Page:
In this week’s letter, we look at Dual Irish Citizenship – by way of a tale of two Irish saints and a movie star. I have put specific links to help you understand the process for applying for dual Irish Citizenship at the end of this letter.
Céad Míle Fáilte – and welcome to this week’s Letter from Ireland. We’re coming into late August, and I felt a slight whiff of Autumn air here in County Cork the other morning! Hard to know where the summer is going, with the schools opening up again next week. How are things going in your part of the world?
I’m settling into a nice cup of green tea, made by my good friend Seàn McCarthy here in Cork (shouldn’t all Irish tea be “Green Tea”?), and do hope you’ll join me with a cup of whatever you fancy yourself as we settle into today’s letter! Over the last couple of years, I have noticed many readers mention that they have combined Irish citizenship with that of their own country – and many more asking what it takes to apply for dual citizenship.
How about you – do you hold dual Irish citizenship? Would you like to? Do let me know in the comments at the end of this page. So, in this letter, we are going to ramble through a few stories and a tale of dual citizenship – but we’ll tie it all up nicely in the end!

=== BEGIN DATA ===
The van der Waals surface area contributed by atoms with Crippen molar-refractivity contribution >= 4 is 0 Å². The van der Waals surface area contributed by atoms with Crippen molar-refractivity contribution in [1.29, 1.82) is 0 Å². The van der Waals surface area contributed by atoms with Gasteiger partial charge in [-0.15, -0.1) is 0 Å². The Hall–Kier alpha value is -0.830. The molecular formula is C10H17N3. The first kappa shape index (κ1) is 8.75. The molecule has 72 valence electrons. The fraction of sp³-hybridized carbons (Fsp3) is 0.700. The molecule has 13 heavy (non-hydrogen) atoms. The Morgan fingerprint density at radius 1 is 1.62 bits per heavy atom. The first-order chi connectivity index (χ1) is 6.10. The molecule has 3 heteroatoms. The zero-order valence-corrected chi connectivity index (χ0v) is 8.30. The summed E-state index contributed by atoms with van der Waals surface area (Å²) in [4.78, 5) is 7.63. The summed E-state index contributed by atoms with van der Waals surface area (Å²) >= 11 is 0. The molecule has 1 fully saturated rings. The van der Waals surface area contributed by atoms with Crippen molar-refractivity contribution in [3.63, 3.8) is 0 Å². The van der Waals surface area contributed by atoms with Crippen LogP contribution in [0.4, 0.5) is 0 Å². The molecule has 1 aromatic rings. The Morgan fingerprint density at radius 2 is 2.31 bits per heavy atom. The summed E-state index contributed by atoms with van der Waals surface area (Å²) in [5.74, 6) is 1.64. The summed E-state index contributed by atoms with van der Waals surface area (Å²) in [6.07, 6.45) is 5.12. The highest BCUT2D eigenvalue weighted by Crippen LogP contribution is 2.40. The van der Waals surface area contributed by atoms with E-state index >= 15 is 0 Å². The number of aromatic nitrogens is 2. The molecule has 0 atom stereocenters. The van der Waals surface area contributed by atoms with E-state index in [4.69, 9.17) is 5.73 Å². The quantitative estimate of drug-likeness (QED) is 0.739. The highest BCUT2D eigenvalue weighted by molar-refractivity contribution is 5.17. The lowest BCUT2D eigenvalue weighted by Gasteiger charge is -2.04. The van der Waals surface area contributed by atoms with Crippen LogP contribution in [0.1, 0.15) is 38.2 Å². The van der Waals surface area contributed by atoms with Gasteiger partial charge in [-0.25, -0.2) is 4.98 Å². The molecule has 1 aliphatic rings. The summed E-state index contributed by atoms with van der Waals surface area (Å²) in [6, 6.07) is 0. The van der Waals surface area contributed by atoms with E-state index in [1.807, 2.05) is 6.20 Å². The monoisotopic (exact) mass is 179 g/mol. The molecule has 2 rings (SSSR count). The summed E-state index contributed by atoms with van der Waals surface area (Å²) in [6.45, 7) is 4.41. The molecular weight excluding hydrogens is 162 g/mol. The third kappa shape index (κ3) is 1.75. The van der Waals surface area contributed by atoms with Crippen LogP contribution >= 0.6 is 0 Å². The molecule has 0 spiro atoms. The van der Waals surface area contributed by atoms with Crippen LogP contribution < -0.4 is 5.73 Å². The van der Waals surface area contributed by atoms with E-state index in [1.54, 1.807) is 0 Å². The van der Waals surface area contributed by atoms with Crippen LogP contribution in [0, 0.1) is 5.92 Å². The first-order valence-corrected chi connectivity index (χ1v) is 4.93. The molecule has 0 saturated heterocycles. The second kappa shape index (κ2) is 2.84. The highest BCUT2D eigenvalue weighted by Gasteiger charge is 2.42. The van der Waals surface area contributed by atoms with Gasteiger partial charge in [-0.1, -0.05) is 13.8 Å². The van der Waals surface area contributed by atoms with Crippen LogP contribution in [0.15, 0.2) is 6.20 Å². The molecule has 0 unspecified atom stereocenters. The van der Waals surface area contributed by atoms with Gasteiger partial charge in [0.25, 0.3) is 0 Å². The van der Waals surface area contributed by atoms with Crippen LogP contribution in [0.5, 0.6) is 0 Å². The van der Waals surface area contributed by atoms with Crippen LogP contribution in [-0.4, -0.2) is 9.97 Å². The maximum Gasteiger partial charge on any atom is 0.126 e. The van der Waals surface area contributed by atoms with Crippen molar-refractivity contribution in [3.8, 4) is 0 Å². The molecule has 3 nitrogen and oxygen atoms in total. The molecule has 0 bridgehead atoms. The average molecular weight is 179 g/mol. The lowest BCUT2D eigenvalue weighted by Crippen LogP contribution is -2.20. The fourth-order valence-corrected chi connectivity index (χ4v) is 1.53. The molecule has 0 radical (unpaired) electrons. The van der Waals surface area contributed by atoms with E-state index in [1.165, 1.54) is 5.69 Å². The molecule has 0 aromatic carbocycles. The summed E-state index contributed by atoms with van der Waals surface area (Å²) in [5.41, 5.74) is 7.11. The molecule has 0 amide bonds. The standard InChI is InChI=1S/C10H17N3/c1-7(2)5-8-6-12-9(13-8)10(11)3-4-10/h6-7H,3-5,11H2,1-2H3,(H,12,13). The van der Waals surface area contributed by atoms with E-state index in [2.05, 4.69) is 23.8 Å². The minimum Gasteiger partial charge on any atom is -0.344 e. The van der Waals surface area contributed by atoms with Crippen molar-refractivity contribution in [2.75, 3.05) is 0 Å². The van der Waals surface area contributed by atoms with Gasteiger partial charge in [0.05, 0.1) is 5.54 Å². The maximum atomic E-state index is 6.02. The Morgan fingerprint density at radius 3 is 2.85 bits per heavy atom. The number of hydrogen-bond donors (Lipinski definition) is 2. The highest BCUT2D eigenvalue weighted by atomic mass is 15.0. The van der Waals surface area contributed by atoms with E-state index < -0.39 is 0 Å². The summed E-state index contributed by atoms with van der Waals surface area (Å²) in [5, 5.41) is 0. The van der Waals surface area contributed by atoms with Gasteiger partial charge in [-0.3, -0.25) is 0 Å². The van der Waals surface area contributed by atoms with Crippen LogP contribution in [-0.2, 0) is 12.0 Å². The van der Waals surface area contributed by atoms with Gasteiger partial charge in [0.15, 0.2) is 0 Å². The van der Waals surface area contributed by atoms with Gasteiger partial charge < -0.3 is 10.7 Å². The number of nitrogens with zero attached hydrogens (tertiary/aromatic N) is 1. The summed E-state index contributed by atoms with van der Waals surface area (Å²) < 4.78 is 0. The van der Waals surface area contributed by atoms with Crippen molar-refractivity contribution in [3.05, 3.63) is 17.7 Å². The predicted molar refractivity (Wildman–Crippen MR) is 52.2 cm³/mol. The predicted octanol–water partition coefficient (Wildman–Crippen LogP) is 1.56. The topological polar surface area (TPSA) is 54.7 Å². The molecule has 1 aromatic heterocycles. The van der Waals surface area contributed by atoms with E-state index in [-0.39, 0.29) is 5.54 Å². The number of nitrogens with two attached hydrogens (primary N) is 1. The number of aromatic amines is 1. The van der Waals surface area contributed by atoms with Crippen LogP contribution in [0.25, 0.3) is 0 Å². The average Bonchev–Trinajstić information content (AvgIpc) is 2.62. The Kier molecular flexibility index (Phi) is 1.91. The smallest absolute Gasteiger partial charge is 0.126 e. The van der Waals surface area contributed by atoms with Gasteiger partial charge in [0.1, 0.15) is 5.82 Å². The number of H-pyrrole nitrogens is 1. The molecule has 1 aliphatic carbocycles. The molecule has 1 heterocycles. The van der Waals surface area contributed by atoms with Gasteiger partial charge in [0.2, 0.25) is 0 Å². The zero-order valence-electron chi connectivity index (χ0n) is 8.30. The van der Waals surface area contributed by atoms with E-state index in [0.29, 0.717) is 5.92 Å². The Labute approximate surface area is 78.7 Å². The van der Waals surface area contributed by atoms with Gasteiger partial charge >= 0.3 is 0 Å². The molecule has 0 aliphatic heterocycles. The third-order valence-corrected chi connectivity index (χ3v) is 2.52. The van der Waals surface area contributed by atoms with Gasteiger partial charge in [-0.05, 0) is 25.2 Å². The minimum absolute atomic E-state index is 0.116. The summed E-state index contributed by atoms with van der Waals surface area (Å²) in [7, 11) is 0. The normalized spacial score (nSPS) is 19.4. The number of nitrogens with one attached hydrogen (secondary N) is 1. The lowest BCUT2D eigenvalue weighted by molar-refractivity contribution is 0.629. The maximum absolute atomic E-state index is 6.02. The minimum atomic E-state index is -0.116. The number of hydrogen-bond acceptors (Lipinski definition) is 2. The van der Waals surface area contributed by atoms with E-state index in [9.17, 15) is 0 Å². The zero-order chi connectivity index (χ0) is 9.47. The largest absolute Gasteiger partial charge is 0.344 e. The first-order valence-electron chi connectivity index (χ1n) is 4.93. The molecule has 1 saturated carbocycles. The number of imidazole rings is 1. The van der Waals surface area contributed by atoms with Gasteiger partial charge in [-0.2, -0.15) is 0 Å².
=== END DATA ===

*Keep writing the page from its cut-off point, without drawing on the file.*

I was speaking with Emmet Kearney, a County Longford man, during the week.
“Are you heading back to Longford the weekend?”
“I am – I’m starting back tomorrow”.
“Did you see the programme on Saint Mel’s cathedral in Longford town the other night? An amazing story”.
“That’s a great story alright. Burned down on Christmas day – it must have been devastating – and rebuilt over the last 4 years, it was some effort.”
“I suppose you’ll be marrying the daughters off there one of the days?”
“Hah! That’s a good way off yet. Come here, do you know who is named after Saint Mel?”
And we’ll get back to Emmet’s answer later.
Saint Mel (Moel) was a nephew of Saint Patrick, and assisted him in his missionary work through Ireland during the 5th century. When Patrick built a church in Ardagh in what is now County Longford, he appointed Mel as the local bishop. He became the archbishop of the wider dioecses of Ardagh and Clonmacnoise – and the Cathedral we were chatting about earlier in Longford town was built in his honour. He is also a patron saint of single people (that would be all of us, once!). As a result, there is a strong tradition of devotion to Saint Mel for many people from County Longford.
We came across another Irish saint last week. We were visiting the lovely Derry city on the north coast of the island, a great spot right on the border between Counties Derry and Donegal. It was built on the site of an abbey established by another Irish saint, Saint Columcille (also known by his latin name, Saint Columba). He left Derry in 563AD and established his monastery on the island of Iona off the west coast of Scotland.
Columcille (a Donegal man) lived about 150 years after Saint Mel, and is credited with spreading Christianity across all of Scotland through his missionary work. It’s hard to visit a county or town in Ireland these days that does not have a church, abbey or townland associated with this saint. In fact, if you travel to Saint Mel’s County Longford, you will find a whole parish named “Colmcille”.